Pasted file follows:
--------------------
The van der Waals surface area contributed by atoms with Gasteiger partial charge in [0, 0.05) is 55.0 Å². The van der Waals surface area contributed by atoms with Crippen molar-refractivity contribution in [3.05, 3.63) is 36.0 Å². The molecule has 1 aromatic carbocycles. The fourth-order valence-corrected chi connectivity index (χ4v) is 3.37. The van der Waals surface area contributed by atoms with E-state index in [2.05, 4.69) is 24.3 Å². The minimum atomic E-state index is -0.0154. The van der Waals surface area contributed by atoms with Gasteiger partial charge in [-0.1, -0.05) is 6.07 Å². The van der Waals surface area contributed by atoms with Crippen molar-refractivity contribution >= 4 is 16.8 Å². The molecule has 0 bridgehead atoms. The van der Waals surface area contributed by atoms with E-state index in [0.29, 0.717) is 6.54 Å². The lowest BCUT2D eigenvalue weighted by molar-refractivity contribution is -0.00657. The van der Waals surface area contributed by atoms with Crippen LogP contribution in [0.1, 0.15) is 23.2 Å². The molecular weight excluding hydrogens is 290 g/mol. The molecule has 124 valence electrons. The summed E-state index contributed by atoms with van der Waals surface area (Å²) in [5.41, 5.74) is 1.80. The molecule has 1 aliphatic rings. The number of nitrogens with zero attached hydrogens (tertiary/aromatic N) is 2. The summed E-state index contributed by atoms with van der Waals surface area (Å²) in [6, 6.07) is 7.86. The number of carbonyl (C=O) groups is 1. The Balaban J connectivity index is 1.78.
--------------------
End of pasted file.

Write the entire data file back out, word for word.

The van der Waals surface area contributed by atoms with Gasteiger partial charge in [0, 0.05) is 55.0 Å². The van der Waals surface area contributed by atoms with Crippen molar-refractivity contribution in [3.05, 3.63) is 36.0 Å². The molecule has 1 aromatic carbocycles. The fourth-order valence-corrected chi connectivity index (χ4v) is 3.37. The van der Waals surface area contributed by atoms with E-state index in [2.05, 4.69) is 24.3 Å². The minimum atomic E-state index is -0.0154. The van der Waals surface area contributed by atoms with Gasteiger partial charge in [-0.1, -0.05) is 6.07 Å². The van der Waals surface area contributed by atoms with Crippen molar-refractivity contribution >= 4 is 16.8 Å². The molecule has 0 bridgehead atoms. The van der Waals surface area contributed by atoms with E-state index in [0.29, 0.717) is 6.54 Å². The lowest BCUT2D eigenvalue weighted by molar-refractivity contribution is -0.00657. The van der Waals surface area contributed by atoms with Crippen LogP contribution in [0.1, 0.15) is 23.2 Å². The molecular weight excluding hydrogens is 290 g/mol. The molecule has 124 valence electrons. The summed E-state index contributed by atoms with van der Waals surface area (Å²) in [5.41, 5.74) is 1.80. The molecule has 1 aliphatic rings. The number of nitrogens with zero attached hydrogens (tertiary/aromatic N) is 2. The summed E-state index contributed by atoms with van der Waals surface area (Å²) in [6, 6.07) is 7.86. The number of carbonyl (C=O) groups is 1. The Balaban J connectivity index is 1.78.